2. A bilingual workforce will attract foreign investments: with a bilingual workforce, we stand a greater chance at attracting international companies looking to setup operations here. Singapore is ahead of Malaysia on this note, but Malaysia does seem to promise more potential given its richness in natural resources.
  3. Foreign investments attract talent diversity: I recall a quote from a Lee Kuan Yew biography stating that a country can only move forward if she can attract diversity in talent. It is not just about the white collar work force, but also the diversity in culture. Sports men, actors, singers, and more will be attracted to a country that allows freedom of expression through an international language such as English, and this in turn will create a rich and dynamic country.

I applaud groups such as PAGE that are fighting to uphold the use of English in schools. This is probably one of the smartest policies Malaysia has set in place for her children, and I hope it lives on for the sake of the next generation.

On saying No

My Swedish colleague and I experienced an unpleasant event last week.

His foreign credit card got sucked into the ATM machine at our office. He called the bank’s hotline, and they told him over the phone that it was impossible to retrieve the card, and that it would be destroyed immediately.

So, picture yourself in his shoes. You have traveled half way across the world. Now you are without your credit card and unable to withdraw cash to survive in (unforgiving) Kuala Lumpur.

I thought I would get a better response if I tried calling the hotline myself. Same answer: “No, you cannot get the card back”. Tough luck.

We decided to visit the nearest branch the following morning. This time we were greeted by the bank manager, whom upon hearing my colleague’s story, immediately said, “No”.

But this time around we had an avenue to explain the case, and persisted a little more. She made some calls while we sat in front of her. After waiting 15 minutes, she gave us the answer we were looking for: “Yes, you can get your card back within 2 working days”.

The bank arranged for the card to be returned to its branch in one piece. We got a call to collect the card within 2 hours, which was to our surprise.

Think about it.

It is easier to say no to you customers over virtual touch points: phone, email, web, etc.

But it is much harder to say no to your customers when they are in front of you. Emotions come into play.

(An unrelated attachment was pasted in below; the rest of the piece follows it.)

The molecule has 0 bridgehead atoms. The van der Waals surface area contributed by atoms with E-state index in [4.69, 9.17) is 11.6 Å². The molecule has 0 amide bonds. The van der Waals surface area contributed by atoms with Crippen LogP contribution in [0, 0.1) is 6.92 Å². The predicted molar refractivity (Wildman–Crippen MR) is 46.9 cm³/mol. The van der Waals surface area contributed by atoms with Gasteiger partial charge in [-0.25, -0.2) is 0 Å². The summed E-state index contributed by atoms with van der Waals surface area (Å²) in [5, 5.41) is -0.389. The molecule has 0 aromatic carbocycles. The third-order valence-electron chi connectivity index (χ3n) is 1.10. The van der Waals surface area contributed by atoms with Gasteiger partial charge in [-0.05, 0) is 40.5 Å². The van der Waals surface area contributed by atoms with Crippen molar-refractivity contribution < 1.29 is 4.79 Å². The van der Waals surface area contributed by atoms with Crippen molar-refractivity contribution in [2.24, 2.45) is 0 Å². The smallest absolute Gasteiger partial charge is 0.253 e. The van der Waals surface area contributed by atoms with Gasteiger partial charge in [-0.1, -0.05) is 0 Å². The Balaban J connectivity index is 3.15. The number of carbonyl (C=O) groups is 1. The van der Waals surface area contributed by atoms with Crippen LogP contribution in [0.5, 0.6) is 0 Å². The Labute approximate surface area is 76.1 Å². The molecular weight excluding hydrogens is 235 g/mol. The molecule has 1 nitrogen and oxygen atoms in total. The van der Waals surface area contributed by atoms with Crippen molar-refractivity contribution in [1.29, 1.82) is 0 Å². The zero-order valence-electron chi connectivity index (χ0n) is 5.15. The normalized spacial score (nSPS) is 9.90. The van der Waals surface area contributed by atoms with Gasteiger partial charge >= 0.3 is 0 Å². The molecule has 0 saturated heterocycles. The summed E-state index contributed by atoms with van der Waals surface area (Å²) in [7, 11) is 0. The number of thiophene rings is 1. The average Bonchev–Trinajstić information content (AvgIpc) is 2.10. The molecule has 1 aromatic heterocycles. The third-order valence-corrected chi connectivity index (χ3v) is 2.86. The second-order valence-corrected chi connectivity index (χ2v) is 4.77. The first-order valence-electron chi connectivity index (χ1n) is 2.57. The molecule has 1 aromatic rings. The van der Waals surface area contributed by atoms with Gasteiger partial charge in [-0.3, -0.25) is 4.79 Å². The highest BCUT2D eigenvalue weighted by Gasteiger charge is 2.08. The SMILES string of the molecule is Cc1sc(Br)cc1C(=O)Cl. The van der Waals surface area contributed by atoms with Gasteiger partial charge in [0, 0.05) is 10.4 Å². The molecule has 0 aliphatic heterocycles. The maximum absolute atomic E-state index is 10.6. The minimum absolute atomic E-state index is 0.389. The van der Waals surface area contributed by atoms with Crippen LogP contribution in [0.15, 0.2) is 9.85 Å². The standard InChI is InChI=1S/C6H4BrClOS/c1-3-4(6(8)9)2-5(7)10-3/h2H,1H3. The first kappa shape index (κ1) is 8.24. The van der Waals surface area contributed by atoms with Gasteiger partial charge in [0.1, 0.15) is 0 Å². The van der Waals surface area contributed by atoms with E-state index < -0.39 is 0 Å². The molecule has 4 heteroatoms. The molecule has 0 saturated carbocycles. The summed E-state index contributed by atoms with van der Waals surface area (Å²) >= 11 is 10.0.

Rules can be broken when you persist in person. But that just takes too much effort for customers. Brands that allow these rules to be broken (or bent) via virtual touch points could stand a greater chance of being loved.

What have you achieved?

Once a month, my team in DiGi meets for a “team meeting”. We try to keep this as efficient as possible by focusing on 3 things: (a) every one gets a chance to chair the meeting to understand the dynamics of managing people, (b) every one gets a chance to present ideas and speak out, and (c) we put a hard stop at 60 minutes to complete everything on the agenda.

At last Friday’s meeting, we decided to tweak the agenda to incorporate some time to reflect on our individual achievements over the past month. We went around the table starting with me, and everyone picked one achievement that they felt proud to talk about.

It was one of my most inspiring moments as a leader. Everyone, regardless of rank, had something they wanted to share, and there were moments where some stood up to give a standing ovation to their peers.

It’s moments like these that I love most at work.

It got me thinking.

In an ideal world, I would like to measure what I do on a daily / weekly / monthly basis. Being able to document what you have achieved regardless of how big / small it is, is critical to knowing whether you are being productive. I have read some articles talking about how some companies force their people to email out one achievement at the end of every week to the rest of their team mates – this puts pressure on everyone to perform and have something worth talking about before the end of the week. It takes a lot of discipline to implement something like this.

For now, I am happy with my team’s small step forward. If we can be consistent in how we reflect on achievements as a team, I believe we will work harder to outperform every month.